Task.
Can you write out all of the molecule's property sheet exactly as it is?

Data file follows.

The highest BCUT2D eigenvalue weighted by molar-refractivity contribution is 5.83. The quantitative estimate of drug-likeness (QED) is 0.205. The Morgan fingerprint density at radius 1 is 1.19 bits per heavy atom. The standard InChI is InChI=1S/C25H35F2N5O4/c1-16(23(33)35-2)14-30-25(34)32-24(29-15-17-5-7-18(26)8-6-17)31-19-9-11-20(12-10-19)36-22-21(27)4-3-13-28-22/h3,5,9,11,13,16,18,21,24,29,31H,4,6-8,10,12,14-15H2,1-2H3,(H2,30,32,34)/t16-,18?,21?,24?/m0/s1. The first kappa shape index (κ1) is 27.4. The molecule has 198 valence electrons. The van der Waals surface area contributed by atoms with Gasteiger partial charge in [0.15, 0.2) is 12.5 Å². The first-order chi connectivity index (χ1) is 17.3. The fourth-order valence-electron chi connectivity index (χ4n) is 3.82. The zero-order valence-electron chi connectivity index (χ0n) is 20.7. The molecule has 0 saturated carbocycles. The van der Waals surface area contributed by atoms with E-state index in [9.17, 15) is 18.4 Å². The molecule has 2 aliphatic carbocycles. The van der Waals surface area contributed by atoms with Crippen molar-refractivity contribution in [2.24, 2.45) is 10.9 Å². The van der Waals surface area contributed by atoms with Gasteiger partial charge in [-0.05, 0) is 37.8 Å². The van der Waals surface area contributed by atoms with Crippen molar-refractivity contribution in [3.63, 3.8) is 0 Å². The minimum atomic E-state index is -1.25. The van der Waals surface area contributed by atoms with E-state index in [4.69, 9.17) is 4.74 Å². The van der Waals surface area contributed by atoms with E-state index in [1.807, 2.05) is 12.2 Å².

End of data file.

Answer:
The highest BCUT2D eigenvalue weighted by molar-refractivity contribution is 5.83. The quantitative estimate of drug-likeness (QED) is 0.205. The Morgan fingerprint density at radius 1 is 1.19 bits per heavy atom. The standard InChI is InChI=1S/C25H35F2N5O4/c1-16(23(33)35-2)14-30-25(34)32-24(29-15-17-5-7-18(26)8-6-17)31-19-9-11-20(12-10-19)36-22-21(27)4-3-13-28-22/h3,5,9,11,13,16,18,21,24,29,31H,4,6-8,10,12,14-15H2,1-2H3,(H2,30,32,34)/t16-,18?,21?,24?/m0/s1. The first kappa shape index (κ1) is 27.4. The molecule has 198 valence electrons. The van der Waals surface area contributed by atoms with Gasteiger partial charge in [0.15, 0.2) is 12.5 Å². The first-order chi connectivity index (χ1) is 17.3. The fourth-order valence-electron chi connectivity index (χ4n) is 3.82. The zero-order valence-electron chi connectivity index (χ0n) is 20.7. The molecule has 0 saturated carbocycles. The van der Waals surface area contributed by atoms with E-state index in [9.17, 15) is 18.4 Å². The molecule has 2 aliphatic carbocycles. The van der Waals surface area contributed by atoms with Crippen molar-refractivity contribution in [2.24, 2.45) is 10.9 Å². The van der Waals surface area contributed by atoms with Gasteiger partial charge in [-0.05, 0) is 37.8 Å². The van der Waals surface area contributed by atoms with Crippen molar-refractivity contribution in [3.63, 3.8) is 0 Å². The minimum atomic E-state index is -1.25. The van der Waals surface area contributed by atoms with E-state index in [4.69, 9.17) is 4.74 Å². The van der Waals surface area contributed by atoms with E-state index in [1.807, 2.05) is 12.2 Å².